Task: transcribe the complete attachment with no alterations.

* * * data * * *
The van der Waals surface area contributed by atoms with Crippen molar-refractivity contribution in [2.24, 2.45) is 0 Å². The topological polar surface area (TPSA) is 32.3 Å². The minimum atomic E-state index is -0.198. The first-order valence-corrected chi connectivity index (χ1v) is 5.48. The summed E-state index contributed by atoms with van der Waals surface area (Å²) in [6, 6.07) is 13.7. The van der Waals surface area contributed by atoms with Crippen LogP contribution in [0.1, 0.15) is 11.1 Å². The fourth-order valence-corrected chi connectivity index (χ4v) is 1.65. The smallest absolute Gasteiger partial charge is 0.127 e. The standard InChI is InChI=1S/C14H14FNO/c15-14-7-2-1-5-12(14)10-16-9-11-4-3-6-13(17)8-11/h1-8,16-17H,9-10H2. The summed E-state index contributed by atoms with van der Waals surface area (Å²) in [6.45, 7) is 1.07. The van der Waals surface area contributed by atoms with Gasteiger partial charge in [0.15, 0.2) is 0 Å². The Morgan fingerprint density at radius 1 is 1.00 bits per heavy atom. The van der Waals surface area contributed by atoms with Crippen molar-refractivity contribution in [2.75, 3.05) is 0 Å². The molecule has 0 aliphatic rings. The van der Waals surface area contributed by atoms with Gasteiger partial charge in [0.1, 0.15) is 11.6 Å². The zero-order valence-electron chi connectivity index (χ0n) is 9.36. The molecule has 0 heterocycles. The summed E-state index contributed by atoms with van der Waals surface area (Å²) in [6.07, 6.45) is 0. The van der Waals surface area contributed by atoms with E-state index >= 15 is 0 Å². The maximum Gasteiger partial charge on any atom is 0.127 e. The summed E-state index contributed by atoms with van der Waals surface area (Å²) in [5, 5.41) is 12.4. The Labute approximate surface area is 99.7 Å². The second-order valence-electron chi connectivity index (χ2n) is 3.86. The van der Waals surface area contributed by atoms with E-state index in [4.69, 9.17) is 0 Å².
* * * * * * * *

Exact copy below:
The van der Waals surface area contributed by atoms with Crippen molar-refractivity contribution in [2.24, 2.45) is 0 Å². The topological polar surface area (TPSA) is 32.3 Å². The minimum atomic E-state index is -0.198. The first-order valence-corrected chi connectivity index (χ1v) is 5.48. The summed E-state index contributed by atoms with van der Waals surface area (Å²) in [6, 6.07) is 13.7. The van der Waals surface area contributed by atoms with Crippen LogP contribution in [0.1, 0.15) is 11.1 Å². The fourth-order valence-corrected chi connectivity index (χ4v) is 1.65. The smallest absolute Gasteiger partial charge is 0.127 e. The standard InChI is InChI=1S/C14H14FNO/c15-14-7-2-1-5-12(14)10-16-9-11-4-3-6-13(17)8-11/h1-8,16-17H,9-10H2. The summed E-state index contributed by atoms with van der Waals surface area (Å²) in [6.45, 7) is 1.07. The van der Waals surface area contributed by atoms with Gasteiger partial charge in [0.15, 0.2) is 0 Å². The Morgan fingerprint density at radius 1 is 1.00 bits per heavy atom. The van der Waals surface area contributed by atoms with Crippen molar-refractivity contribution in [2.75, 3.05) is 0 Å². The molecule has 0 aliphatic rings. The van der Waals surface area contributed by atoms with Gasteiger partial charge in [0.1, 0.15) is 11.6 Å². The zero-order valence-electron chi connectivity index (χ0n) is 9.36. The molecule has 0 heterocycles. The summed E-state index contributed by atoms with van der Waals surface area (Å²) in [6.07, 6.45) is 0. The van der Waals surface area contributed by atoms with E-state index >= 15 is 0 Å². The maximum Gasteiger partial charge on any atom is 0.127 e. The summed E-state index contributed by atoms with van der Waals surface area (Å²) in [5, 5.41) is 12.4. The Labute approximate surface area is 99.7 Å². The second-order valence-electron chi connectivity index (χ2n) is 3.86. The van der Waals surface area contributed by atoms with E-state index in [4.69, 9.17) is 0 Å².